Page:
Week Six: “Citizenship and Rights in the New Republics”

Week Six: “Citizenship and Rights in the New Republics”

The concept of citizenship, at least from the modern democratic point of view, is a recent one. Its meaning changes through time and what it represents may also depends of who is at the top of the hierarchical scale implementing laws and regulations. In the case of Latin America, we have learned that as early as the 18th century with the Declaration of the Rights of Man and Citizen, attempts were made for “men”, to place themselves as citizens within their own country. However, this step forward also represented a void with regards, once again, to native populations, mestizos, people of African descendants (slaves and free-man), and women.

The enlightenment period brought with it new ideas regarding rights for the citizen, these notions also opened hopeful expectations for a more equal society within the region which in the end were never fulfilled. For example, when the first battle for emancipation was won in the Caribbean, the rest of Latin America was paying close attention and elites in each country used racial political discourses of liberation and freedom, to win over the black population. However, once such battles of liberation against European imperialistic powers were won, many of these liberal criollo elites forgot about their promises and used segregation and alienation as a way to limit power mobility of non-European people. For example, I find very interesting that as early as 1902, Cuba’s constitution allowed adult males the right of vote, regardless of race, still when soldiers of African origin insisted for a better appreciation for their right to vote and requested a meaningful way (by accessing to lands, farming, or other means), white Cuban elites responded by denying their efforts and showcasing their blackness as symbolic of barbarism.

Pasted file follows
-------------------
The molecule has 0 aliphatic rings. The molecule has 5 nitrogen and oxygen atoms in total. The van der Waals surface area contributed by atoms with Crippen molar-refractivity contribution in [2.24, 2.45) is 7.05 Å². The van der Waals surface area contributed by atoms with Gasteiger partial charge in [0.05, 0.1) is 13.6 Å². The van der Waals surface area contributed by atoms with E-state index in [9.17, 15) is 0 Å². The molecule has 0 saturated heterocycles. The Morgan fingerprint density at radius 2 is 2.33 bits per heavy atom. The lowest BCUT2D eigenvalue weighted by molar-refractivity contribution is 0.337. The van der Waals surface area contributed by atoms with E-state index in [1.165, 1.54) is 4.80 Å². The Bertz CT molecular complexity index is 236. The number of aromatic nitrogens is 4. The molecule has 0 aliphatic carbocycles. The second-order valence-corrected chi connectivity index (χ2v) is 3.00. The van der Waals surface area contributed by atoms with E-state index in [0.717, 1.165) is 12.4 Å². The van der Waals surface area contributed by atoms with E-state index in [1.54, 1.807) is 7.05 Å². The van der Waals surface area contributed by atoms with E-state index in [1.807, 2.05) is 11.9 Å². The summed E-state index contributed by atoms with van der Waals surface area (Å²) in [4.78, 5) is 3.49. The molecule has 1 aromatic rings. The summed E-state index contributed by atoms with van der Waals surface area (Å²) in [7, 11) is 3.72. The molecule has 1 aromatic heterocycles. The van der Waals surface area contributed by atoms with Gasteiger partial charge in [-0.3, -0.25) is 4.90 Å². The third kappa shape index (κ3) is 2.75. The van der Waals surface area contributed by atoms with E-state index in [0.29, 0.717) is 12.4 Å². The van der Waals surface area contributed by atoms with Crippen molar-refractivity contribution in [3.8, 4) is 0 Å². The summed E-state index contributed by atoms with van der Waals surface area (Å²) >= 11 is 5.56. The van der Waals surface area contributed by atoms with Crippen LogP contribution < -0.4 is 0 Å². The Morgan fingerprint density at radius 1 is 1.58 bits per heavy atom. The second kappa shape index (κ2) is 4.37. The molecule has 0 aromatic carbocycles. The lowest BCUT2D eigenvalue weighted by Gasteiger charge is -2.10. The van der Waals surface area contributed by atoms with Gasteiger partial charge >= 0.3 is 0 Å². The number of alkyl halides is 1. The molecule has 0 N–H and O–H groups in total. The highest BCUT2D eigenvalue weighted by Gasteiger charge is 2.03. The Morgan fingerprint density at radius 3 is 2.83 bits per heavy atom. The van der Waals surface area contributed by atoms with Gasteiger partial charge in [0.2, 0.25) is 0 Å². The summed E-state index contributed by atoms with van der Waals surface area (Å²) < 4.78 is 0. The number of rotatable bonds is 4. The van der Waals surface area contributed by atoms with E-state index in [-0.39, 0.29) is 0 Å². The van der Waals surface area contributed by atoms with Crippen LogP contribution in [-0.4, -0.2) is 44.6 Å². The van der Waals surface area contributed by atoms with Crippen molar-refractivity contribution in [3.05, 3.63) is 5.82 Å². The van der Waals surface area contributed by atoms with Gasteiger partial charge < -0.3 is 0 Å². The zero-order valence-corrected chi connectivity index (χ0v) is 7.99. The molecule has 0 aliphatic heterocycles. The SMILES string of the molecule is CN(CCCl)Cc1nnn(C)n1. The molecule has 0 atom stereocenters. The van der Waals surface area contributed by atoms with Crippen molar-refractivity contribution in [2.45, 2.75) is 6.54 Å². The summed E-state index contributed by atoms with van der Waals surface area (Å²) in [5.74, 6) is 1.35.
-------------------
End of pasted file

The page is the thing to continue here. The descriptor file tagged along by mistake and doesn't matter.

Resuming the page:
Now, regarding the documents about limiting citizenship, I have some mixed-feelings. First, Raimundo’s essay on “The fetishist Animism of the Bahia’s Blacks”, gives me the impression that the elevated used of language tries to hide a deep racial misconception that he holds against black people. Raimundo uses his ‘scientific’ research findings as a way to justify his views but such observations lack validity. For example, his comparison of Bahia’s worship and fetishism as those of Africa, by far are his weakest proof and undermines people of African ancestry their religions and cultural practises. He sees these practices as bad but does not fully understand them and deems them as backwards automatically positioning him as superior. Second, the “Political Program of the Partido Independiente de Color”, has some interesting points towards the recognition of military blacks in Cuba and their war efforts. It goes on to demand queal rights for all military blacks out of society (land, education, vote, etc.). This is very advance for its time and goes on to show that many military men where highly educated and that they wanted what was best for the community as a whole. Third, Maria Echenique’s “Brushstrokes”, is a great feminist attempt to create a dialogue between women of her time and tries to go beyond poetic term. It takes a stand towards a more practical, political, and philosophical role of the woman, not only their personal lives, but in the civil lives. Conversely, Josefina Pelliza de Sagasta’s “The Emancipation of Women”, is not very helpful with regards with to the feminism. Her argument is probably one of the most stupid arguments I’ve ever heart with regards to women’s role in society. She places them as physically weak, wives, muses of men, tender, etc. To some up, Pelliza’s essay is not a very good example of the feminist movement but it shows us the types of thinking women of the time were expressing regarding their own positionality in history.

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